1. ^ "Rowan Williams named as University of South Wales chancellor". ITV.com. 18 June 2013. Retrieved 18 January 2014. 
  2. ^ "Freedom of Information request". whatdotheyknow.com. 7 May 2015. Retrieved 10 July 2015. 
  3. ^ a b c "2014/15 Students by HE provider, level, mode and domicile" (XLSX). Higher Education Statistics Agency. Retrieved 19 January 2016. 
  4. ^ "University merger 11 April 2013". Southwalesargus.co.uk. 2013-03-21. Retrieved 2013-04-10. 
  5. ^ The Welsh Academy Encyclopaedia of Wales. John Davies, Nigel Jenkins, Menna Baines and Peredur Lynch (2008) pg896 ISBN 978-0-7083-1953-6
  6. ^ "Preferred Name Announced For New University (press release)". Newport.ac.uk. 17 December 2012. Retrieved 2013-04-10. 
  7. ^ "University of South Wales opens for 33,500 students". The BBC. 11 April 2013. Retrieved 18 January 2014. 
  8. ^ "University guide 2014: University of South Wales". The Guardian. 4 June 2013. Retrieved 2014-01-18. 
  9. ^ USW Annual Review 2013
  10. ^ "Office of the Independent Adjudicator" (PDF). Independent Adjudicator. 23 July 2014. Retrieved 24 September 2015. 
  11. ^ https://www.hesa.ac.uk/content/view/1973/239/
  12. ^ "Collaborative Registers". A check of the listed documents on the university site yielded total number of partner colleges and their countries. Retrieved 18 January 2014.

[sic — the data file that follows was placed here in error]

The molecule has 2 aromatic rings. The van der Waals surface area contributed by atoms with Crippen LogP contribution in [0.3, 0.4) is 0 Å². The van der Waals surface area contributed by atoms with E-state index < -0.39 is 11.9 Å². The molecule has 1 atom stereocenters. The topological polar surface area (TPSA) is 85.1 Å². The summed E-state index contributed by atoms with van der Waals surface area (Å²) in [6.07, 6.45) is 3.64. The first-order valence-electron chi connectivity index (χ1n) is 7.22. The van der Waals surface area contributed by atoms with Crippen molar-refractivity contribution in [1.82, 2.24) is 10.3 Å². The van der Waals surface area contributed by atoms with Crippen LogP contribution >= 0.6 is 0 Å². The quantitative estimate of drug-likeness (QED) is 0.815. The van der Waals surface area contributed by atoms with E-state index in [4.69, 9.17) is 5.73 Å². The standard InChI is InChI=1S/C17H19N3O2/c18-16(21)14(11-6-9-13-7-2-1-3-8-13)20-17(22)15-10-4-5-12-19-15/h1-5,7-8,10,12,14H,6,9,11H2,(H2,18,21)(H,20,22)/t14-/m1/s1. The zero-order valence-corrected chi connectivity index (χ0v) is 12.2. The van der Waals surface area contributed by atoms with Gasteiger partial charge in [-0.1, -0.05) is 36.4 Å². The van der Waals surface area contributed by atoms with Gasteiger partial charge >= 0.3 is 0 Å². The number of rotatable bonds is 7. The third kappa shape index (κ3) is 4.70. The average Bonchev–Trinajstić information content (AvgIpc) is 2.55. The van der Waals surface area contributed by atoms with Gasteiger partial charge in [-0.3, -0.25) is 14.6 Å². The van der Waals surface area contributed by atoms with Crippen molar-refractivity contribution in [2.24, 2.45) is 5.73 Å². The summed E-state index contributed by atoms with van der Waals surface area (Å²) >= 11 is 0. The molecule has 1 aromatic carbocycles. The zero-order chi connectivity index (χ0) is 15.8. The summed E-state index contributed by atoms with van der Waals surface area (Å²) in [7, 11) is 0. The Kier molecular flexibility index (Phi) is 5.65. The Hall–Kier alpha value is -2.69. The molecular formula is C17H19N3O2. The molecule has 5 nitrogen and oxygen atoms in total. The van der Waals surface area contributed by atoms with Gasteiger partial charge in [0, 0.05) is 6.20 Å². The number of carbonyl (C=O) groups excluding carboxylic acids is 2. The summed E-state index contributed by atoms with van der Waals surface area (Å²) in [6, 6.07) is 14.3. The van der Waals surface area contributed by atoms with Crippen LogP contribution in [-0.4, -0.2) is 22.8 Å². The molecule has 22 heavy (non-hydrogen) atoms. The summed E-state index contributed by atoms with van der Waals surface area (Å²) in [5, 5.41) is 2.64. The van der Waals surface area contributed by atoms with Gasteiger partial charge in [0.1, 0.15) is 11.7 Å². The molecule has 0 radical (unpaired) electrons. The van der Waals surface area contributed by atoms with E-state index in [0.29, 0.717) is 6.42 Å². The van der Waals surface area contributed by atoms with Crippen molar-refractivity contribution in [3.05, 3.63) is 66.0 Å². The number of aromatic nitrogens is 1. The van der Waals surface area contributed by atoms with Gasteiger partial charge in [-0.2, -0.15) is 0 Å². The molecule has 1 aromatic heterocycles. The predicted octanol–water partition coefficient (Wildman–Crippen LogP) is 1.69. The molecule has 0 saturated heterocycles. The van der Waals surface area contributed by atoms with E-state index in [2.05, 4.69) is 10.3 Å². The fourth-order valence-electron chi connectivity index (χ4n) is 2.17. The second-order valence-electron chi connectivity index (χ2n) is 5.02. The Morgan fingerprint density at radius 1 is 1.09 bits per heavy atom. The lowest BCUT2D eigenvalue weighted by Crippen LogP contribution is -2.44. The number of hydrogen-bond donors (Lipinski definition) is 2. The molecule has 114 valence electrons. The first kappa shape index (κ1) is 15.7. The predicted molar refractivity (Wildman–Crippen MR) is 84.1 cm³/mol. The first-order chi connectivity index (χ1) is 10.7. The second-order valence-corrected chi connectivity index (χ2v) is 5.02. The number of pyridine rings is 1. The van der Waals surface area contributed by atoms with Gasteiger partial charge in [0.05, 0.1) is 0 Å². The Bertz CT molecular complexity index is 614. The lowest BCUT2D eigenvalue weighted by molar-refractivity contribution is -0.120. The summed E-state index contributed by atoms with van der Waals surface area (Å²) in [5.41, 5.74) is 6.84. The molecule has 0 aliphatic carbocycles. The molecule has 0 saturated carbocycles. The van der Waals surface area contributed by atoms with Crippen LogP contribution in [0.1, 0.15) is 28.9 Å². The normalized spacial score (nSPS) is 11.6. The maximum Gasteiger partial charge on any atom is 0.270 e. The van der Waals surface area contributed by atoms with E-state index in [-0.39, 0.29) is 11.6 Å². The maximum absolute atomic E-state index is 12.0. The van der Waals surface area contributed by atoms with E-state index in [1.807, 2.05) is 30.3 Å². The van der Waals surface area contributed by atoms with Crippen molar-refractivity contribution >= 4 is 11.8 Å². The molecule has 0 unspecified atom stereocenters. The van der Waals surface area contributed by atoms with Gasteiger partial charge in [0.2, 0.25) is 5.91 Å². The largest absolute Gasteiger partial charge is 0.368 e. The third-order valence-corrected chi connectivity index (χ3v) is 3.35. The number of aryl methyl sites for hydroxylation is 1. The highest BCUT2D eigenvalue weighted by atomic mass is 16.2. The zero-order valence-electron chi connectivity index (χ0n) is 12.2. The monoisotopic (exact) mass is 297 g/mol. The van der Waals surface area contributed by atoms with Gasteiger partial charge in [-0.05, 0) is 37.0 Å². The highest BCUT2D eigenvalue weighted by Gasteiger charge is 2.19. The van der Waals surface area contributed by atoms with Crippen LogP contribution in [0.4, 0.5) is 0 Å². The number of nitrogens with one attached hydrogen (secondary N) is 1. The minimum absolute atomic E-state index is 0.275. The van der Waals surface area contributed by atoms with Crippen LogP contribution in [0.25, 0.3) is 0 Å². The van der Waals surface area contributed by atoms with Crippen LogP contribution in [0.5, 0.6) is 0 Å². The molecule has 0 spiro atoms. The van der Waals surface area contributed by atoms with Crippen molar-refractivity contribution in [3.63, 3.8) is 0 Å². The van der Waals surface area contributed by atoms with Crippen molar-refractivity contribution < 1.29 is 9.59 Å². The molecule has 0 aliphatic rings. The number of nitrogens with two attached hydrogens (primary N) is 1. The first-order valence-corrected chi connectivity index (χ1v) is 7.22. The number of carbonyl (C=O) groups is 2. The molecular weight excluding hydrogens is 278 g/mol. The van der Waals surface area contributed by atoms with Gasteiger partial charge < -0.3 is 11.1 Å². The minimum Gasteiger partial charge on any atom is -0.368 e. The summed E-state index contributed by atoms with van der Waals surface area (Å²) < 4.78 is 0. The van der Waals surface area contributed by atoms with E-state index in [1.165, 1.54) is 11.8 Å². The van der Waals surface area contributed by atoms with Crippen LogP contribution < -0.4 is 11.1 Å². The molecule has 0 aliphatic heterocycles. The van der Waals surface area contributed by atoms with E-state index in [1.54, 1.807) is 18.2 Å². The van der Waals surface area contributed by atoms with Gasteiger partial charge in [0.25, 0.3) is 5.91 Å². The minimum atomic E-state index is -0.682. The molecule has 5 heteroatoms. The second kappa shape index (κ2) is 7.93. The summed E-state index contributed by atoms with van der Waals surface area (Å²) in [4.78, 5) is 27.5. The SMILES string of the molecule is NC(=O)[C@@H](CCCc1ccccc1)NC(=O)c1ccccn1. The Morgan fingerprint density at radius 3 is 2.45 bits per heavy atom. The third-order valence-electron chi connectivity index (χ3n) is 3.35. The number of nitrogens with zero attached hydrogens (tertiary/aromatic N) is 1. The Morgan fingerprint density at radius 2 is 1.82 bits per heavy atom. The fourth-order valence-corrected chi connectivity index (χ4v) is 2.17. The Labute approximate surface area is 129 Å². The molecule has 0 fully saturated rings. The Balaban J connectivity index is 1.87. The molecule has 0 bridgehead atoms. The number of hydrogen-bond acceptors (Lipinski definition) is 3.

13. ^ http://www.southwales.ac.uk/about/faculties-and-schools/
  14. ^ Dalton, Gordon (11 June 2013). "Newport state of mind: last ever degree show as BA Fine Art course closes". Art News. Retrieved 2013-06-20. 
  15. ^ "Campus Changes". University of South Wales Campus Changes. Retrieved 8 May 2015. 
  16. ^ "Campus Changes". Retrieved 18 April 2016. 
  17. ^ "Open Letter". Retrieved 2 June 2016. 
  18. ^ "USW London campus shut down before taking on any students". South Wales Argus. 28 July 2015. Retrieved 1 March 2016. 
  19. ^ "Universities Heads of the Valleys Institute (UHOVI)". Retrieved 13 June 2016. 
  20. ^ Tickle, Louise (28 February 2013). "Commitment to widening participation winner: University of Wales, Newport with the University of Glamorgan". theguardian.com. Retrieved 10 September 2013. 
  21. ^ "Glamorgan wins national award for outstanding student support, News Centre". glam.ac.uk. 
  22. ^ Rupert Denholm-Hall (13 June 2014). "Business leaders across Wales recognised in Queen's Birthday Honours". walesonline. Retrieved 31 May 2015.